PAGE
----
Category Archives: Places

Here’s to the Grange

The venerable Grange in 2006. It was a good day.

Last weekend was a bad one for Carmangay.

On Sunday this village of 250 was visited twice by fire, the scourge of many an old tyme prairie burg.

The region’s infamous gales drove a blaze eastward across the tinder dry plains towards the town, prompting an evacuation of the community Sunday afternoon.

The prairie fire burned up miles of the surrounding countryside, with videos of the onrushing inferno going viral, and grabbing headlines nationwide.

However in Carmangay, it is the loss of the venerable Grange Hotel in a conflagration hours earlier that this weekend will surely be remembered for.

Mere days after hosting the annual “world’s shortest St. Patrick’s Day parade”, the Grange, with its iconic creamsicle coloured façade, was razed to the ground during the wee hours of Sunday, taking with it over 110 years of history and hijinks.

Continue reading Here’s to the Grange

Mike Drew, Hemaruka, and A mention in passing

My friend and colleague, Lorena Franchuk, alerted me to the fact that the legendary Calgary Sun photographer and columnist, Mike Drew, was on CBC Radio earlier today.

While I don’t know him personally, Mike was a great inspiration to me in the early days of this project. I was pleased to hear he and I are clearly cut from the same cloth, as he adheres to the same philoshphy on the Rockies as myself: you’ve seen one mountain, you’ve seen them all.

Be sure to listen in here:

https://www.cbc.ca/listen/live-radio/1-1/clip/15832445

The interview was also notable for the surprising amount of time taken discussing the desert outpost of Hemaruka.

Located roughly about half-way between Veteran and Youngstown on SH 884, this almost forgotten prairie burg is notable for its name, which is derived from a rather prolific railroad official named Warren:

Continue reading Mike Drew, Hemaruka, and A mention in passing

A Row of One – Vulcan, Alberta

Grain elevators—often called prairie icons, vanishing sentinels, or prairie cathedrals on the horizon—once symbolized the rural landscape across the Canadian prairies.

Grain elevators signalled the location of the region’s villages and towns. Particularly prosperous communities had multiple elevators which provided better services and a stable tax base.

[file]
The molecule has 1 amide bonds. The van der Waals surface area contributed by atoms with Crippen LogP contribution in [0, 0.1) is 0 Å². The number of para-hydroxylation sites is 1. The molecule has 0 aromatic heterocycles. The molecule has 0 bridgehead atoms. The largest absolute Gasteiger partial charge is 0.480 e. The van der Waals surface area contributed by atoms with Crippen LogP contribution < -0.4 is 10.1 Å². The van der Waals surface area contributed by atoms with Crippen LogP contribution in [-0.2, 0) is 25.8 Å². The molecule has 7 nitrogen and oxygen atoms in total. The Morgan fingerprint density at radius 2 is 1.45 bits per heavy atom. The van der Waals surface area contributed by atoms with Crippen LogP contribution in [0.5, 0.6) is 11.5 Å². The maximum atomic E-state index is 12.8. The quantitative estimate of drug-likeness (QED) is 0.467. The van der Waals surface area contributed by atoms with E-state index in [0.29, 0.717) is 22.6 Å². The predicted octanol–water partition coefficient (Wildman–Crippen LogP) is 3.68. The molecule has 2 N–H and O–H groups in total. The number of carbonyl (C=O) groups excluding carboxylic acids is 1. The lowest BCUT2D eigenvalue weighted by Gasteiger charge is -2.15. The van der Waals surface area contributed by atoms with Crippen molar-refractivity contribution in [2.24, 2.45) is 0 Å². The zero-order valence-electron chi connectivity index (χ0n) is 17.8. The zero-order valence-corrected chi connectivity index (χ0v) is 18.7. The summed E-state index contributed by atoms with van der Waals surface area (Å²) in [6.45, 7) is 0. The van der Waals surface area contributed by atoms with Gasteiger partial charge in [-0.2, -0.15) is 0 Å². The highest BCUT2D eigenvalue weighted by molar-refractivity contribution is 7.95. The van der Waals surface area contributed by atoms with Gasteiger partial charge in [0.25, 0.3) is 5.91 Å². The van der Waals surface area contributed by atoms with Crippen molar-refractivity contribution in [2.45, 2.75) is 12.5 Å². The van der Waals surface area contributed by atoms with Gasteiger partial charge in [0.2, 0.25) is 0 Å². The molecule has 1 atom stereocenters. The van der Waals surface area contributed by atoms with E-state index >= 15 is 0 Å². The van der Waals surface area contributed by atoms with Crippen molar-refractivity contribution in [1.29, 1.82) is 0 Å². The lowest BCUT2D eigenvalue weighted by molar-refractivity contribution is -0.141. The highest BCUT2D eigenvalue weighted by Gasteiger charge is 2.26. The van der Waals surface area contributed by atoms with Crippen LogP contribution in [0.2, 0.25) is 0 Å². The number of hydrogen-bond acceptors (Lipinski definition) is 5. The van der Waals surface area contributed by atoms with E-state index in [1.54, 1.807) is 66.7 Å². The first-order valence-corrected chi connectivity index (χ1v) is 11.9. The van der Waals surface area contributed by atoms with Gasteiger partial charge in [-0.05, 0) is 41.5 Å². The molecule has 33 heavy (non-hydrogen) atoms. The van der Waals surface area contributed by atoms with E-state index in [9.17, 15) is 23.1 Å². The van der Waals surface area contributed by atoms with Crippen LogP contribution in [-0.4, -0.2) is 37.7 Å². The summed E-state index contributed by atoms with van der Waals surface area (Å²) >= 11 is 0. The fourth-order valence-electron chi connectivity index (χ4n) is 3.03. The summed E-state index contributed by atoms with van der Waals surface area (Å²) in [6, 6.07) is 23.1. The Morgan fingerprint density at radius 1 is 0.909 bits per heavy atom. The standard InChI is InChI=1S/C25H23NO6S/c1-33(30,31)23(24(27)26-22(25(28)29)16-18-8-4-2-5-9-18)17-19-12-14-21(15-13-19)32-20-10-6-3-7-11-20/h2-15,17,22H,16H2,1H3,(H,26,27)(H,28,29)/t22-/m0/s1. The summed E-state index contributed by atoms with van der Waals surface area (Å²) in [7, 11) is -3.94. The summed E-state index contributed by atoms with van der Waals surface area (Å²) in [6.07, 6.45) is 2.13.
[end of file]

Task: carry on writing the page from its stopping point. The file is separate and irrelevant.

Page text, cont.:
The town of Vulcan is located along the Canadian Pacific’s Aldersyde Subdivision, a secondary mainline between Lethbridge and Calgary, that opened for traffic in October 1911. During the construction of the railway, the grain elevators were erected at the various sidings along the line to receive grain from the surrounding district.

Vulcan’s first elevator, built by the Terwilliger Grain Company in 1911-1912, boasted a capacity of 25,000 bushels. It was joined in 1912 by the Alberta Grain Company’s (forerunner to Alberta Pacific Grain) 40,000-bushel elevator, and Taylor Milling’s elevator and warehouse, with a combined capacity of 12,000 bushels.

The makings of “Nine in a Line” at Vulcan. In addition to eight elevators (soon to be nine), adding to the skyline was the CPR’s mechanical coaling plant, erected in 1928 in the far distance. (Glenbow Museum & Archives) – W.J. Oliver

Vulcan was typical of the sidings located every six to ten miles by the railways in the West, the practical distance that grain could be delivered from the farm by horse-drawn means in a day.  The railways provided sites at these points at nominal rental where the line companies could erect their elevators. 

Continue reading A Row of One – Vulcan, Alberta

Search for grandfather’s story turns up Ranching roots of C.Y. School


C.Y. School, circa 1917
– Photo courtesy of Sandra Martin Guymon.

The subject of the email was “Re: C.Y. District school”.